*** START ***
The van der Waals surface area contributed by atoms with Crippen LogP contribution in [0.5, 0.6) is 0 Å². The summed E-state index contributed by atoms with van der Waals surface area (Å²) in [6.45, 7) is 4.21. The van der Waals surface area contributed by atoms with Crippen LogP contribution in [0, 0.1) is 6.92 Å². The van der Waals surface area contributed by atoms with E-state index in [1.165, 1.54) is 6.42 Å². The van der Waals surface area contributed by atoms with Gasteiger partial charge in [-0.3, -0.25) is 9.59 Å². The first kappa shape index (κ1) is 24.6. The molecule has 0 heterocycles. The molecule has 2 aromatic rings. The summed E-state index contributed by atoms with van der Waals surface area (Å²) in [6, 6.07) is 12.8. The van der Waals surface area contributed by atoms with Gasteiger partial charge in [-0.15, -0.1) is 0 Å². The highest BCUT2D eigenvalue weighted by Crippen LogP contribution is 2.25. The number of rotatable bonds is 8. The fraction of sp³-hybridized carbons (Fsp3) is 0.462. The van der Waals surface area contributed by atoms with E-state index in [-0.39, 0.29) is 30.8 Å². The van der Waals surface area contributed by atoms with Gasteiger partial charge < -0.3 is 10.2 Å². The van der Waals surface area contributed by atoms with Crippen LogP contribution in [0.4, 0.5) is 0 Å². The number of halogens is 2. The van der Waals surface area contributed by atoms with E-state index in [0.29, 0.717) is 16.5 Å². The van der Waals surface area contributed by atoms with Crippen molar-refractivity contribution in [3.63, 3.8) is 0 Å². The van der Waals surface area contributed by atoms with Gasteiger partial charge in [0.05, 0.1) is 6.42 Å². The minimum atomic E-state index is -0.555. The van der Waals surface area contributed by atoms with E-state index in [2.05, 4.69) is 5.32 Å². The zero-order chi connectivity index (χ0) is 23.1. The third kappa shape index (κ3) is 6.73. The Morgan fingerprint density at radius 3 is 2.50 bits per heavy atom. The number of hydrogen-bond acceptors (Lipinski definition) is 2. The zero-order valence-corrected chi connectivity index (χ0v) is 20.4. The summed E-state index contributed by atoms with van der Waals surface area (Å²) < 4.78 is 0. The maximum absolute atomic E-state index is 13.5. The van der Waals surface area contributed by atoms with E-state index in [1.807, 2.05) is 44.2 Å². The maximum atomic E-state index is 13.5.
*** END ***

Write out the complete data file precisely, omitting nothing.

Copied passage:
The van der Waals surface area contributed by atoms with Crippen LogP contribution in [0.5, 0.6) is 0 Å². The summed E-state index contributed by atoms with van der Waals surface area (Å²) in [6.45, 7) is 4.21. The van der Waals surface area contributed by atoms with Crippen LogP contribution in [0, 0.1) is 6.92 Å². The van der Waals surface area contributed by atoms with E-state index in [1.165, 1.54) is 6.42 Å². The van der Waals surface area contributed by atoms with Gasteiger partial charge in [-0.3, -0.25) is 9.59 Å². The first kappa shape index (κ1) is 24.6. The molecule has 0 heterocycles. The molecule has 2 aromatic rings. The summed E-state index contributed by atoms with van der Waals surface area (Å²) in [6, 6.07) is 12.8. The van der Waals surface area contributed by atoms with Gasteiger partial charge in [-0.15, -0.1) is 0 Å². The highest BCUT2D eigenvalue weighted by Crippen LogP contribution is 2.25. The number of rotatable bonds is 8. The fraction of sp³-hybridized carbons (Fsp3) is 0.462. The van der Waals surface area contributed by atoms with E-state index in [-0.39, 0.29) is 30.8 Å². The van der Waals surface area contributed by atoms with Gasteiger partial charge < -0.3 is 10.2 Å². The van der Waals surface area contributed by atoms with Crippen LogP contribution in [0.4, 0.5) is 0 Å². The number of halogens is 2. The van der Waals surface area contributed by atoms with E-state index in [0.29, 0.717) is 16.5 Å². The van der Waals surface area contributed by atoms with Crippen molar-refractivity contribution in [3.63, 3.8) is 0 Å². The van der Waals surface area contributed by atoms with Gasteiger partial charge in [0.05, 0.1) is 6.42 Å². The minimum atomic E-state index is -0.555. The van der Waals surface area contributed by atoms with E-state index in [2.05, 4.69) is 5.32 Å². The zero-order chi connectivity index (χ0) is 23.1. The third kappa shape index (κ3) is 6.73. The Morgan fingerprint density at radius 3 is 2.50 bits per heavy atom. The number of hydrogen-bond acceptors (Lipinski definition) is 2. The zero-order valence-corrected chi connectivity index (χ0v) is 20.4. The summed E-state index contributed by atoms with van der Waals surface area (Å²) < 4.78 is 0. The maximum absolute atomic E-state index is 13.5. The van der Waals surface area contributed by atoms with E-state index in [1.807, 2.05) is 44.2 Å². The maximum atomic E-state index is 13.5.